Police confiscate 150 cartons of sachet waragi

Gulu District chairperson Mr Martin Ojara Mapenduzi

GULU- Police in Gulu District on Tuesday raided several shops within the municipality and confiscated more than 150 cartons of sachet waragi as the district commences implementation of the Sachet Waragi Ordinance.

Last month, Gulu District local government passed an alcohol ordinance that puts restrictions on the sale and consumption of crude waragi packed in sachets and plastics less than 250ml.

Following the launch of the ordinance, businessmen selling sachet waragi were given two weeks to dispose of their stock.

Gulu District leaders, accompanied by the police on Tuesday, launched an operation to implement the ordinance with the first day targeting wholesale traders and distributors of the sachet liquors.

Gulu District police commander Martin Okoyo who commanded the operation, told Daily Monitor in an interview that the exercise will be carried out extensively to rid Gulu of sachet waragi.

“The operation aims at implementing the sachet waragi ordinance. Our target is to confiscate alcoholic drinks packed in plastics not more than 250 ml. Our operation is ongoing and we have not had any resistance,” Mr Okoyo said.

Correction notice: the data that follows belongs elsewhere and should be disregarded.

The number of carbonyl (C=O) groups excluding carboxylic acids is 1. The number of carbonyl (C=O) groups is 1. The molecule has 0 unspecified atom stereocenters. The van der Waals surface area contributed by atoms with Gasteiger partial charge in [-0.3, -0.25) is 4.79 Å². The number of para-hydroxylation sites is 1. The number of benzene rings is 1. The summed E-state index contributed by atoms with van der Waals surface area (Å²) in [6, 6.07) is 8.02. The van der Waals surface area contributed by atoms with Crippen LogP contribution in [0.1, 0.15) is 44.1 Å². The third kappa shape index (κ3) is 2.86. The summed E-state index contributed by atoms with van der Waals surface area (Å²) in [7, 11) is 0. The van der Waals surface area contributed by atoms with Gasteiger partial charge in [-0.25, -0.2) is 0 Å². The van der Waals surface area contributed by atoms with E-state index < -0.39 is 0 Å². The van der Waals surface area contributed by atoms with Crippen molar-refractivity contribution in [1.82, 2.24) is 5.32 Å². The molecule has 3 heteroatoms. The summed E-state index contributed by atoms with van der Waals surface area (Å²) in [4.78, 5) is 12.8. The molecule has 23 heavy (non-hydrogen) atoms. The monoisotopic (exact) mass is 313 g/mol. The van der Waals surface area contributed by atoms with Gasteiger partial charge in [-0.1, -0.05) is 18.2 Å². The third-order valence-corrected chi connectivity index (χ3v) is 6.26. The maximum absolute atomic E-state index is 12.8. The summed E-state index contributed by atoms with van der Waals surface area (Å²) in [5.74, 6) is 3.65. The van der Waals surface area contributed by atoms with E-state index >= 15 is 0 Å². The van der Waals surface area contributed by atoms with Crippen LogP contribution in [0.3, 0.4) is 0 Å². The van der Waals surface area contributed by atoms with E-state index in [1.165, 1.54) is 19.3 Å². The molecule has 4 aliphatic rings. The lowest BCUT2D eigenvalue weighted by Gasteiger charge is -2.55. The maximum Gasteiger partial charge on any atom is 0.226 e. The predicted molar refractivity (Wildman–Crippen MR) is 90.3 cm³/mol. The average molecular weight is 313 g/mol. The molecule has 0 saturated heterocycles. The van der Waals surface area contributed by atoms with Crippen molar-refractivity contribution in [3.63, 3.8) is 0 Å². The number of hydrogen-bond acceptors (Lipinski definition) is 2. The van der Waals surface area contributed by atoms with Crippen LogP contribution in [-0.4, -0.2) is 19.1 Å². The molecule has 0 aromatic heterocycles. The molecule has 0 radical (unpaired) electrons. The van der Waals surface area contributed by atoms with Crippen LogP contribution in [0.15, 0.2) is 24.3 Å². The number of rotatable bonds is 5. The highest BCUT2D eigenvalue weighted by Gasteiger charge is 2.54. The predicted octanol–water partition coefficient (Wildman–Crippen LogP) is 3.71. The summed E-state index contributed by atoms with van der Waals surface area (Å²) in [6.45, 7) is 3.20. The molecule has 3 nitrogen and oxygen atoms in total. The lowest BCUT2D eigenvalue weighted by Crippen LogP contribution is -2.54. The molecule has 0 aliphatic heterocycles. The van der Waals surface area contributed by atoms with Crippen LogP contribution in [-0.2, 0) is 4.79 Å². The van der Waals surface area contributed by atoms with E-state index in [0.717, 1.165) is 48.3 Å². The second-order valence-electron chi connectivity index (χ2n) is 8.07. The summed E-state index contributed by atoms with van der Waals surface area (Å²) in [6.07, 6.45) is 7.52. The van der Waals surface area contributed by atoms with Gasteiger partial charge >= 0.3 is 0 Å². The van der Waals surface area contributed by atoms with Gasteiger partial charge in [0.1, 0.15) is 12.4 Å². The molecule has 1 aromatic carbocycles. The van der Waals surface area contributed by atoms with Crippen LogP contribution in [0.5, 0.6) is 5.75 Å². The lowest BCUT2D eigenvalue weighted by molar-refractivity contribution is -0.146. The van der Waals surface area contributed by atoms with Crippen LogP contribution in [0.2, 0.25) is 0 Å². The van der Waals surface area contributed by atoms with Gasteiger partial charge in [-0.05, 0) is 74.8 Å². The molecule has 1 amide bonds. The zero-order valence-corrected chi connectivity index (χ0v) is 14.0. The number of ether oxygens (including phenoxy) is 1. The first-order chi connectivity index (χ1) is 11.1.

He said the confiscated drinks will be kept in the district stores pending advice from court on how they can be properly dispose of. Mr Godfrey Nyeko, one of the businessmen whose 32 boxes of Uganda Waragi were confiscated, protested the operation, saying they were never given ample time to dispose of their stocks.

“I still have a lot of stock in store that I wasn’t able to dispose of. Besides, we had been told by our local leaders that Uganda Waragi wasn’t on the list of the banned sachet drinks,” Mr Nyeko said.
He noted that he is likely to lose about Shs11 million out of the confiscated stocks, adding that the district leaders should consider extending time for them to sell off the goods.

But Gulu District chairperson Mr Martin Ojara Mapenduzi said the district will not reverse its decision, arguing that traders were notified in advance.


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